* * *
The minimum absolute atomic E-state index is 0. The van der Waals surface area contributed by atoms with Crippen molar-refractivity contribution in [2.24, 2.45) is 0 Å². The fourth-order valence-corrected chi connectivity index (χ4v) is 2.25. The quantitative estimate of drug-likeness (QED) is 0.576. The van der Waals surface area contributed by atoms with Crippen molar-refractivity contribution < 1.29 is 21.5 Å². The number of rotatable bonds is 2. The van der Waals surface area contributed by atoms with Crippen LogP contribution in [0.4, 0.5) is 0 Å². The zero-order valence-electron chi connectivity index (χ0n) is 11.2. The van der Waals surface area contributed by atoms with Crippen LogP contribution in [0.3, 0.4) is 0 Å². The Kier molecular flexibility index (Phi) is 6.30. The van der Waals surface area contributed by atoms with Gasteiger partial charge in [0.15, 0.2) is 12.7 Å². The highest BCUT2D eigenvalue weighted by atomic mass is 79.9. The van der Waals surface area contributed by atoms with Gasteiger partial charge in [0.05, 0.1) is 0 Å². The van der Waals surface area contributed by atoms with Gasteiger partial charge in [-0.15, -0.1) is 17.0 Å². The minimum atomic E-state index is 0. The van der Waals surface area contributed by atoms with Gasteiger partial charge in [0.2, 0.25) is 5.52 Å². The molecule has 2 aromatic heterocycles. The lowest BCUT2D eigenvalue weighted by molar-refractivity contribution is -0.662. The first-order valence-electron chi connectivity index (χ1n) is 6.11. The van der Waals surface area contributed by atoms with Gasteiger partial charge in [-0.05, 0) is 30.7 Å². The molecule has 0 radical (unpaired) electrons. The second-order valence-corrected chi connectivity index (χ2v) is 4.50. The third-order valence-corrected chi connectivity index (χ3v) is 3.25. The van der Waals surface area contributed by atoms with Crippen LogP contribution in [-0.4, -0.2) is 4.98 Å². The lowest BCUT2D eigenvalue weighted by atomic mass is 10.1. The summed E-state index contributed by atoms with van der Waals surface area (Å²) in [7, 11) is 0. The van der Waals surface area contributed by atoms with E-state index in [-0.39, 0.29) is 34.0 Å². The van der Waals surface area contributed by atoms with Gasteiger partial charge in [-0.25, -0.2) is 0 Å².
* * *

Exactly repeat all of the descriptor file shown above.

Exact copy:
The minimum absolute atomic E-state index is 0. The van der Waals surface area contributed by atoms with Crippen molar-refractivity contribution in [2.24, 2.45) is 0 Å². The fourth-order valence-corrected chi connectivity index (χ4v) is 2.25. The quantitative estimate of drug-likeness (QED) is 0.576. The van der Waals surface area contributed by atoms with Crippen molar-refractivity contribution < 1.29 is 21.5 Å². The number of rotatable bonds is 2. The van der Waals surface area contributed by atoms with Crippen LogP contribution in [0.4, 0.5) is 0 Å². The zero-order valence-electron chi connectivity index (χ0n) is 11.2. The van der Waals surface area contributed by atoms with Crippen LogP contribution in [0.3, 0.4) is 0 Å². The Kier molecular flexibility index (Phi) is 6.30. The van der Waals surface area contributed by atoms with Gasteiger partial charge in [0.15, 0.2) is 12.7 Å². The highest BCUT2D eigenvalue weighted by atomic mass is 79.9. The van der Waals surface area contributed by atoms with Gasteiger partial charge in [0.05, 0.1) is 0 Å². The van der Waals surface area contributed by atoms with Gasteiger partial charge in [-0.15, -0.1) is 17.0 Å². The minimum atomic E-state index is 0. The van der Waals surface area contributed by atoms with Gasteiger partial charge in [0.2, 0.25) is 5.52 Å². The molecule has 2 aromatic heterocycles. The lowest BCUT2D eigenvalue weighted by molar-refractivity contribution is -0.662. The first-order valence-electron chi connectivity index (χ1n) is 6.11. The van der Waals surface area contributed by atoms with Gasteiger partial charge in [-0.05, 0) is 30.7 Å². The molecule has 0 radical (unpaired) electrons. The second-order valence-corrected chi connectivity index (χ2v) is 4.50. The third-order valence-corrected chi connectivity index (χ3v) is 3.25. The van der Waals surface area contributed by atoms with Crippen LogP contribution in [-0.4, -0.2) is 4.98 Å². The lowest BCUT2D eigenvalue weighted by atomic mass is 10.1. The summed E-state index contributed by atoms with van der Waals surface area (Å²) in [7, 11) is 0. The van der Waals surface area contributed by atoms with E-state index in [-0.39, 0.29) is 34.0 Å². The van der Waals surface area contributed by atoms with Gasteiger partial charge in [-0.25, -0.2) is 0 Å².